Sports Illustrated puts you inside the new Swimsuit Issue

Because the next best thing to being there is 'being there' in VR.

Sports Illustrated

Babes, bikinis and ... virtual reality? It's an equation that pretty much elicits a "no duh!" from anyone in the room. Which is why when I meet Chris Hercik at Time Inc. headquarters in New York, he can barely suppress his glee, and for good reason. As creative director of Sports Illustrated, Hercik's overseen every cover of the magazine, including its annual Swimsuit issue, since 2002. But this year, in addition to its big 2016 Swimsuit cover model reveal (Ronda Rousey graces one of three covers), the iconic brand is doing things differently: It's launching a suite of mobile VR experiences designed to put you on the beach for some one-on-one time with the models.

"For the first time ever, we're going to be able to answer the question that I always get and a lot of the people on staff always get, which is: 'What is it like to be on set for a Sports Illustrated photo shoot?'" says Hercik.

Shot last November in collaboration with VR outfit Wevr, the Swimsuit issue's inaugural batch of VR content, which features past cover models Nina Adgal, Irina Shayk and Hannah Davis, will live inside Sports Illustrated's new Swimsuit app, available now for Android and iOS. At launch, five Google Cardboard– and Samsung Gear VR–compatible videos will be made available for free -- three of the individual models, a teaser and an instructional video -- after which the app will be refreshed weekly with three to five new clips.

In all, Hercik says the team shot enough footage to roll out about 40 two-to-three-minute VR experiences. That additional content, however, will be locked behind a paywall. So while subscribers will have unfettered access to all of that continually updating Swimsuit VR content, others will have to pay $1.99 for the privilege. Additionally, there's a $4.99 option that unlocks all the VR content as well as premium photos and videos.

The new Sports Illustrated Swimsuit app features a mix of free and premium VR content, photos and video.

It's a high-quality viewing experience that impresses and entertains -- go ahead and try not to smile when you're in it -- and not just because it gives you face time with the issue's preternaturally beautiful models. Technically, it's flawless. There's no evidence of stitching (how the multiple shots are blended together), so viewers won't see any of the seams that can plague poorly produced VR content. And that's thanks to Wevr's technical expertise. It's also designed to keep viewers surprised at every turn.

"All of these VR experiences aren't just all one level," says Hercik of SI's Swimsuit VR slate. "There are some where multiple things happen around you at the same time, so no matter where you're looking, there's things going on. There are one-on-one experiences so it's just you alone on the beach with the model with sort of the ambient sound, so you can feel what it's like to be standing there on the beach and hear the waves and hear the water."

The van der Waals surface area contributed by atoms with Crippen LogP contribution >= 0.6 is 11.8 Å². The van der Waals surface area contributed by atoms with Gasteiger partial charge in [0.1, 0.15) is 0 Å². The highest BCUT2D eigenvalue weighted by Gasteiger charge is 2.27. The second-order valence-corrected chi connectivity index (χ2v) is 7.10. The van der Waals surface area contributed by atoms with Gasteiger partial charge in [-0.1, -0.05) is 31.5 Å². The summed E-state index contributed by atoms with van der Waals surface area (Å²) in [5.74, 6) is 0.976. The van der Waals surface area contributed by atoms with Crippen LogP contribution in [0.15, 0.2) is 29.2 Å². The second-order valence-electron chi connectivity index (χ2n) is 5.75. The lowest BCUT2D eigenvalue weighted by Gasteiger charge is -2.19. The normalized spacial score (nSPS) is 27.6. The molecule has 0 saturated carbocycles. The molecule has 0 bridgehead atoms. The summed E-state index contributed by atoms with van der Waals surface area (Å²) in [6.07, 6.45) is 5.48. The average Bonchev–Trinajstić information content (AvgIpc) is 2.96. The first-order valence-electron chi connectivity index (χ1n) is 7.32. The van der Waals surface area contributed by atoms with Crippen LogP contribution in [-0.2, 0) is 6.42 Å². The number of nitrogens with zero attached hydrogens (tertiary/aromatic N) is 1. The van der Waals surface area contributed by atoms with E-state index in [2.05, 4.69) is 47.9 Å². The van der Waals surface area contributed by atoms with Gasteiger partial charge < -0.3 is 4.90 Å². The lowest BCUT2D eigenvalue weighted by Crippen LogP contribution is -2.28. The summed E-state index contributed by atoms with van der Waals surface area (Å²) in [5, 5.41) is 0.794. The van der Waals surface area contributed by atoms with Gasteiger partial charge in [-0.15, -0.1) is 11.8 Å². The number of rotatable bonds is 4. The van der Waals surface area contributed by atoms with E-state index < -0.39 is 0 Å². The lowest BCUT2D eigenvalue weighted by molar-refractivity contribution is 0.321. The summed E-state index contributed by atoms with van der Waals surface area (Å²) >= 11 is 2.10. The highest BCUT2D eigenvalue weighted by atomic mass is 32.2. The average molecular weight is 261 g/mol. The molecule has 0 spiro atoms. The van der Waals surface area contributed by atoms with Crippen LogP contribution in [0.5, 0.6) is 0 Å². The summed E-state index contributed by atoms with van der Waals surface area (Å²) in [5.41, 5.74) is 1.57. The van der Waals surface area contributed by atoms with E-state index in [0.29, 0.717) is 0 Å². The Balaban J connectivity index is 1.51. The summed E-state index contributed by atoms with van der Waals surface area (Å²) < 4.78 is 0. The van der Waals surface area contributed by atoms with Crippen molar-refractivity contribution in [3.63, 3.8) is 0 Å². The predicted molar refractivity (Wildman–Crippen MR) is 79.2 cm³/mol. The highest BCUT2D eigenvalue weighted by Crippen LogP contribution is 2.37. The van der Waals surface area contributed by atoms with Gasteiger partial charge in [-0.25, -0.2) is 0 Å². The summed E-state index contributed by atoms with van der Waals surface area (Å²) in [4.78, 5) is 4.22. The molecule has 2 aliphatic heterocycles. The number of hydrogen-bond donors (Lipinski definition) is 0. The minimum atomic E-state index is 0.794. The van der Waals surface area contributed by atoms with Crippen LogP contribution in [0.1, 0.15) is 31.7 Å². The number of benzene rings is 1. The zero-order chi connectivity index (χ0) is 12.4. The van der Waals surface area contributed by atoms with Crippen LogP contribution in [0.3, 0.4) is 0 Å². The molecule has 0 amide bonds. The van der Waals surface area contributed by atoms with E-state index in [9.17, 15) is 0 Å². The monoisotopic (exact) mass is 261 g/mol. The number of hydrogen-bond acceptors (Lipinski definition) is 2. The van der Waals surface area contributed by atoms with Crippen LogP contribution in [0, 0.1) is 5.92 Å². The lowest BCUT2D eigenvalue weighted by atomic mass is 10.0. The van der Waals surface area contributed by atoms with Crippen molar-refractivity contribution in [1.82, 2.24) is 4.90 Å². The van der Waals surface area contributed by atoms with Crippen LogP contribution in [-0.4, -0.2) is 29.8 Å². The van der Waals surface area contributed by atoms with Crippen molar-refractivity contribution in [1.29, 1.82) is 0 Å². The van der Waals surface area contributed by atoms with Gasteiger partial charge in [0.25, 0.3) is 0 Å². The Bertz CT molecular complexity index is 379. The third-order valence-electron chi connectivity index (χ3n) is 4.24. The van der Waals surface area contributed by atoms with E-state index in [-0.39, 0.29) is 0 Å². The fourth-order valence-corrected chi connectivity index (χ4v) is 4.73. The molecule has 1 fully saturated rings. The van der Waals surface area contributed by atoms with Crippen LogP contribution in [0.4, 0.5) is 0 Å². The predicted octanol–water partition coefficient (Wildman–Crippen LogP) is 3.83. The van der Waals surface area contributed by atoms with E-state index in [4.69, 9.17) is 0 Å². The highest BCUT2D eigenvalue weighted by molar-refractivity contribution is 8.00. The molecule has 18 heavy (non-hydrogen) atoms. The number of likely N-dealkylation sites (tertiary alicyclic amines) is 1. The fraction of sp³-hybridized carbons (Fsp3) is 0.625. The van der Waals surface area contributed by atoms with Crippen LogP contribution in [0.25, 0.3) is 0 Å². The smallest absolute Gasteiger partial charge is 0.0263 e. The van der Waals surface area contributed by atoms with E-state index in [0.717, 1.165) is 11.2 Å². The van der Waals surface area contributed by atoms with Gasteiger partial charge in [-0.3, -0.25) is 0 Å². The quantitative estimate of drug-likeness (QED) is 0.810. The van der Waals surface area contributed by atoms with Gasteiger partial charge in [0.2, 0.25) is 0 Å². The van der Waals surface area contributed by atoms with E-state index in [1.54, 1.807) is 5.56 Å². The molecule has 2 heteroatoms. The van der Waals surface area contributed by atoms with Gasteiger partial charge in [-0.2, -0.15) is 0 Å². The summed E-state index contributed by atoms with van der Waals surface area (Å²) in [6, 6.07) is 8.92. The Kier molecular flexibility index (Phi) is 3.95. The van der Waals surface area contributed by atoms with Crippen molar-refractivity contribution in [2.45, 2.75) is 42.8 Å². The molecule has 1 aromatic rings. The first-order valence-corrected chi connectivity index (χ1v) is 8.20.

"This is the kickoff for 'Sports Illustrated' in general. We have a slate of virtual reality projects that we're lining up now and that will be coming out over the next six to nine months."

Chris Hercik, Sports Illustrated

To ensure readers participate in Sports Illustrated's VR foray, Hercik says a Cardboard-like viewer will be bound into the Swimsuit issue's print edition. But that's not the only entry point for the VR content. For those who either don't have access to a VR headset or simply don't pick up the print issue for its pack-in viewer, there's an option to watch the videos on a smartphone. The SI team calls this the "magic window," and it's slickly done: You can spin around and peer at the models in a seamless, 360-degree environment.

So why VR and why now? Well, you can happily blame the inspiration for SI's VR Swimsuit jaunt on HTC's high-end virtual reality headset, the Vive. Hercik says it was on a visit to Seattle at the close of last year's Swimsuit issue, during which he demoed some VR on the Vive, that he had his epiphany.

Swimsuit model Nina Agdal flaunts her bikini bod for viewers in a 360-degree VR tour.

"I immediately flew back and said, 'I have to get people to see this, because I really think it's going to be a game changer.' We got the staff to see it. We looked at it. And we're like right away, 'We gotta do a shoot.' We knew we had to do something in VR for this year," says Hercik.

While the 2016 Swimsuit issues serves as Sports Illustrated's first experiment with VR, it is by no means the last. The Swimsuit app will eventually run out of additional content for the year -- it'll update for each year's issue -- but when it does, more Sports Illustrated VR experiences will be on the way. Hercik says the magazine plans to continue working with Wevr on future VR projects.

"Obviously, this is the kickoff for Sports Illustrated in general," says Hercik. "We have a slate of virtual reality projects that we're lining up now and that will be coming out over the next six to nine months."

Image credits: Sports Illustrated